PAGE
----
New book links alcohol violence to brain inflammation
Alcohol seems to have become so synonymous with the college experience that simply thinking about the latter can conjure images of frat parties, empty red Solo cups strewn on the floor, and drunken students engaging in wild party antics. However, as much as it may be known to be a social catalyst and a kind of liquid courage, heavy consumption of alcohol could also lead to behaviors and actions which could be detrimental to a person's social life.
According to the National Institute on Alcohol Abuse and Alcoholism, four out of five college students drink alcohol, and 50 percent of students who consume alcohol engage in binge drinking.
The organization also attributes a large number of fights, sexual assaults and health issues that occur in college due to the heavy alcohol consumption.
So why does alcohol cause people to engage in violent and impulsive behaviors?
William Tappan, the author of the book “Mean Drunk, Anger, Hostility and Alcohol,” drew a link between alcohol consumption and brain chemistry.
“Proinflammatory cytokines are released by alcohol consumption, which affects the medial hypothalamus and the immune system,” he said.
Tappan said that cytokines are proteins that provoke an immune response from the human body and alter brain chemistry, which in turn affects behavior. Certain people are genetically predisposed to be more susceptible to the influence of alcohol.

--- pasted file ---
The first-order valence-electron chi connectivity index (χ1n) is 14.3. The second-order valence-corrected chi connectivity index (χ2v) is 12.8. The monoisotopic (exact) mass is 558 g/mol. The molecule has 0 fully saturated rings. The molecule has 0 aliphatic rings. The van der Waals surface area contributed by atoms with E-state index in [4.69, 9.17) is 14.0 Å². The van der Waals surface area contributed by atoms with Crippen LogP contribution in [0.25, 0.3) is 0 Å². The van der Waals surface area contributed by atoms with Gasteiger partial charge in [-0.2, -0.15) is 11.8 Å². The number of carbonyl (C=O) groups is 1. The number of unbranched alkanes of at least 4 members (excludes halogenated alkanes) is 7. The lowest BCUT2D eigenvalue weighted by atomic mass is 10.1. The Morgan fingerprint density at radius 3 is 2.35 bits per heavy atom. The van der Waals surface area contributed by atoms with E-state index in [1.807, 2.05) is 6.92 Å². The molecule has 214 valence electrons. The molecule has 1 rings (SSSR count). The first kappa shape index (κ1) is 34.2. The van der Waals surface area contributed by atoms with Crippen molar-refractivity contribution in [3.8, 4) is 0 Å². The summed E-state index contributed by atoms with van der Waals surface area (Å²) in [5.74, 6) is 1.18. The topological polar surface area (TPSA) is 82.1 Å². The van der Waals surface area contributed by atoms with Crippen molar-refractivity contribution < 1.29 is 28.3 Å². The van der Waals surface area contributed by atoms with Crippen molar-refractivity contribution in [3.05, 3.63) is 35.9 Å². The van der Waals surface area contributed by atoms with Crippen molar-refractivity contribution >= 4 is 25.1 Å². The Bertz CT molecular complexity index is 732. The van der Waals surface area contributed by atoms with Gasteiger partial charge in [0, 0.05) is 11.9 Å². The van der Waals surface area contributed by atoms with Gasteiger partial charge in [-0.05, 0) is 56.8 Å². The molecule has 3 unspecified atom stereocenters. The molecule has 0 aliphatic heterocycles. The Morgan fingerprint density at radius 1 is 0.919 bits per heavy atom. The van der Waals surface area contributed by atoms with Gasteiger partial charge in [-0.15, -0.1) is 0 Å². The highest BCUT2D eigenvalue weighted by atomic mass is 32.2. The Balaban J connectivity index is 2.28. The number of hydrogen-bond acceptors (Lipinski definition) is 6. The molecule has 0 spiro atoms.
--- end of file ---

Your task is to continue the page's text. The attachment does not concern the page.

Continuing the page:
Alcohol suppresses the release of the “excitatory” neurotransmitter glutamate, which results in the deceleration of the brain's neural transmission rate, and increases the effects of the “inhibitory” neurotransmitter, GABA, sedating the body's nervous system and leading to a decrease in heart and respiration rate, according to a Forbes article.
It is also reported that alcohol increases the production of dopamine in the brain, which gives people a euphoric feeling. As a result, people drink more because of the initial good feeling, but will later become depressed after the euphoria wears off.
The chase of that initial dopamine rush is the main cause of a person's addiction to alcohol.
Tappan said that these findings do not absolve people from the responsibility of their conduct under the influence of alcohol because the consumption of the substance is a choice.